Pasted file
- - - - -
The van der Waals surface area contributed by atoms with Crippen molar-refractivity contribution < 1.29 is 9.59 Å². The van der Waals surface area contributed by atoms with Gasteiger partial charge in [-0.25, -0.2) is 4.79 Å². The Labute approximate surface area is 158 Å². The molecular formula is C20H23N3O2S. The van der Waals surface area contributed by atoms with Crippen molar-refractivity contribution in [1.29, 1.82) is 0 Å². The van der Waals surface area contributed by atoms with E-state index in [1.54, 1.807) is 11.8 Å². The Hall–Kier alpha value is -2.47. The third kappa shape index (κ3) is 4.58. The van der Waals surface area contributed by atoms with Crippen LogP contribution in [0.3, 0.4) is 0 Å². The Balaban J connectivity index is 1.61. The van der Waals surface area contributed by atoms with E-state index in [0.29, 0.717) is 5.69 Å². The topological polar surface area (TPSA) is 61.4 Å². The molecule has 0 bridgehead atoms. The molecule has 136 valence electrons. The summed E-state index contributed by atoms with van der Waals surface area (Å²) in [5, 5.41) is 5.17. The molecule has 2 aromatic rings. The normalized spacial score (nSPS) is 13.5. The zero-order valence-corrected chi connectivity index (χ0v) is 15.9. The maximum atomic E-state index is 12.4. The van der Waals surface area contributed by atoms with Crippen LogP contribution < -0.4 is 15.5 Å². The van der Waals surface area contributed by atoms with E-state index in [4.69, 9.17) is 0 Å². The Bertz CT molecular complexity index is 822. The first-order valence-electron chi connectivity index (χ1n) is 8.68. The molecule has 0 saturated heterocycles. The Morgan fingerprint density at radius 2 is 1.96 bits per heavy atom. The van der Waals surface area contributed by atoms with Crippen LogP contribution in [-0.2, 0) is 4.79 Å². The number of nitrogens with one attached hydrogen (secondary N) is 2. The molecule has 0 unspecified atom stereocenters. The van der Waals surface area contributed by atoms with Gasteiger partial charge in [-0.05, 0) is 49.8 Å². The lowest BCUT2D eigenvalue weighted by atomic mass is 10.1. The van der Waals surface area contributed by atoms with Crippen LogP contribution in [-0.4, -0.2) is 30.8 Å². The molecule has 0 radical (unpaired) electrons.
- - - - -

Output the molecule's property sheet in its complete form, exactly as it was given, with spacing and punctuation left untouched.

The van der Waals surface area contributed by atoms with Crippen molar-refractivity contribution < 1.29 is 9.59 Å². The van der Waals surface area contributed by atoms with Gasteiger partial charge in [-0.25, -0.2) is 4.79 Å². The Labute approximate surface area is 158 Å². The molecular formula is C20H23N3O2S. The van der Waals surface area contributed by atoms with Crippen molar-refractivity contribution in [1.29, 1.82) is 0 Å². The van der Waals surface area contributed by atoms with E-state index in [1.54, 1.807) is 11.8 Å². The Hall–Kier alpha value is -2.47. The third kappa shape index (κ3) is 4.58. The van der Waals surface area contributed by atoms with Crippen LogP contribution in [0.3, 0.4) is 0 Å². The Balaban J connectivity index is 1.61. The van der Waals surface area contributed by atoms with E-state index in [0.29, 0.717) is 5.69 Å². The topological polar surface area (TPSA) is 61.4 Å². The molecule has 0 bridgehead atoms. The molecule has 136 valence electrons. The summed E-state index contributed by atoms with van der Waals surface area (Å²) in [5, 5.41) is 5.17. The molecule has 2 aromatic rings. The normalized spacial score (nSPS) is 13.5. The zero-order valence-corrected chi connectivity index (χ0v) is 15.9. The maximum atomic E-state index is 12.4. The van der Waals surface area contributed by atoms with Crippen LogP contribution < -0.4 is 15.5 Å². The van der Waals surface area contributed by atoms with E-state index in [4.69, 9.17) is 0 Å². The Bertz CT molecular complexity index is 822. The first-order valence-electron chi connectivity index (χ1n) is 8.68. The molecule has 0 saturated heterocycles. The Morgan fingerprint density at radius 2 is 1.96 bits per heavy atom. The van der Waals surface area contributed by atoms with Crippen LogP contribution in [-0.2, 0) is 4.79 Å². The number of nitrogens with one attached hydrogen (secondary N) is 2. The molecule has 0 unspecified atom stereocenters. The van der Waals surface area contributed by atoms with Gasteiger partial charge in [-0.05, 0) is 49.8 Å². The lowest BCUT2D eigenvalue weighted by atomic mass is 10.1. The van der Waals surface area contributed by atoms with Crippen LogP contribution in [-0.4, -0.2) is 30.8 Å². The molecule has 0 radical (unpaired) electrons.